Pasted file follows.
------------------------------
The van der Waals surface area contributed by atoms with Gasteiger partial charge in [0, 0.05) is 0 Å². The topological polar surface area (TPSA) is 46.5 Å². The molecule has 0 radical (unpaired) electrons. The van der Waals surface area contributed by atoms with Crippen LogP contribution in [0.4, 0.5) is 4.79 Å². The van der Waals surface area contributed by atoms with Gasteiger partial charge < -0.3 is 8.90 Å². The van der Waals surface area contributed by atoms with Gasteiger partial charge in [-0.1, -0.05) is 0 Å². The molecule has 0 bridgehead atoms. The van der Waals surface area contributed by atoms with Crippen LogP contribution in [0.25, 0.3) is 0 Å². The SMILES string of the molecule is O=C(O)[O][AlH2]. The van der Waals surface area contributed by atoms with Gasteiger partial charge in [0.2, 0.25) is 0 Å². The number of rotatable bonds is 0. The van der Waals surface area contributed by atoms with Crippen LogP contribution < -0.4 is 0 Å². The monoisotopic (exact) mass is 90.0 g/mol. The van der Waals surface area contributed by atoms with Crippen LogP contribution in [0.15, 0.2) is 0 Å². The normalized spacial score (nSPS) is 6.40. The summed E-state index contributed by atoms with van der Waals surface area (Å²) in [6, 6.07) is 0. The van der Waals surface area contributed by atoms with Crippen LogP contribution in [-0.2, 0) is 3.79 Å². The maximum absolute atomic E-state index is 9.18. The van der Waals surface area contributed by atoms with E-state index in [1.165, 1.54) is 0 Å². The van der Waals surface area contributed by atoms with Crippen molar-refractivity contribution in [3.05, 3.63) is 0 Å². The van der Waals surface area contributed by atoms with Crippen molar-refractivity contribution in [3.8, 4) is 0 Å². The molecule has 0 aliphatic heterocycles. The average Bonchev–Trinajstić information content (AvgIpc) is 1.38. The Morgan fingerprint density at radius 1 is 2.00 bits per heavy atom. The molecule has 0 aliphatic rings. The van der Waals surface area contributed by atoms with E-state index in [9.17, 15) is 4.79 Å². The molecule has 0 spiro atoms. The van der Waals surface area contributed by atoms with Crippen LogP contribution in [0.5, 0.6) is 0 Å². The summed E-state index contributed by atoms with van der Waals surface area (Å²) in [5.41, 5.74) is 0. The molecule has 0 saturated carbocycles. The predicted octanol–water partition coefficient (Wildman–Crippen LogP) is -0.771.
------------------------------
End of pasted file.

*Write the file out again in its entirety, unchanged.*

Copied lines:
The van der Waals surface area contributed by atoms with Gasteiger partial charge in [0, 0.05) is 0 Å². The topological polar surface area (TPSA) is 46.5 Å². The molecule has 0 radical (unpaired) electrons. The van der Waals surface area contributed by atoms with Crippen LogP contribution in [0.4, 0.5) is 4.79 Å². The van der Waals surface area contributed by atoms with Gasteiger partial charge < -0.3 is 8.90 Å². The van der Waals surface area contributed by atoms with Gasteiger partial charge in [-0.1, -0.05) is 0 Å². The molecule has 0 bridgehead atoms. The van der Waals surface area contributed by atoms with Crippen LogP contribution in [0.25, 0.3) is 0 Å². The SMILES string of the molecule is O=C(O)[O][AlH2]. The van der Waals surface area contributed by atoms with Gasteiger partial charge in [0.2, 0.25) is 0 Å². The number of rotatable bonds is 0. The van der Waals surface area contributed by atoms with Crippen LogP contribution < -0.4 is 0 Å². The monoisotopic (exact) mass is 90.0 g/mol. The van der Waals surface area contributed by atoms with Crippen LogP contribution in [0.15, 0.2) is 0 Å². The normalized spacial score (nSPS) is 6.40. The summed E-state index contributed by atoms with van der Waals surface area (Å²) in [6, 6.07) is 0. The van der Waals surface area contributed by atoms with Crippen LogP contribution in [-0.2, 0) is 3.79 Å². The maximum absolute atomic E-state index is 9.18. The van der Waals surface area contributed by atoms with E-state index in [1.165, 1.54) is 0 Å². The van der Waals surface area contributed by atoms with Crippen molar-refractivity contribution in [3.05, 3.63) is 0 Å². The van der Waals surface area contributed by atoms with Crippen molar-refractivity contribution in [3.8, 4) is 0 Å². The molecule has 0 aliphatic heterocycles. The average Bonchev–Trinajstić information content (AvgIpc) is 1.38. The Morgan fingerprint density at radius 1 is 2.00 bits per heavy atom. The molecule has 0 aliphatic rings. The van der Waals surface area contributed by atoms with E-state index in [9.17, 15) is 4.79 Å². The molecule has 0 spiro atoms. The van der Waals surface area contributed by atoms with Crippen LogP contribution in [0.5, 0.6) is 0 Å². The summed E-state index contributed by atoms with van der Waals surface area (Å²) in [5.41, 5.74) is 0. The molecule has 0 saturated carbocycles. The predicted octanol–water partition coefficient (Wildman–Crippen LogP) is -0.771.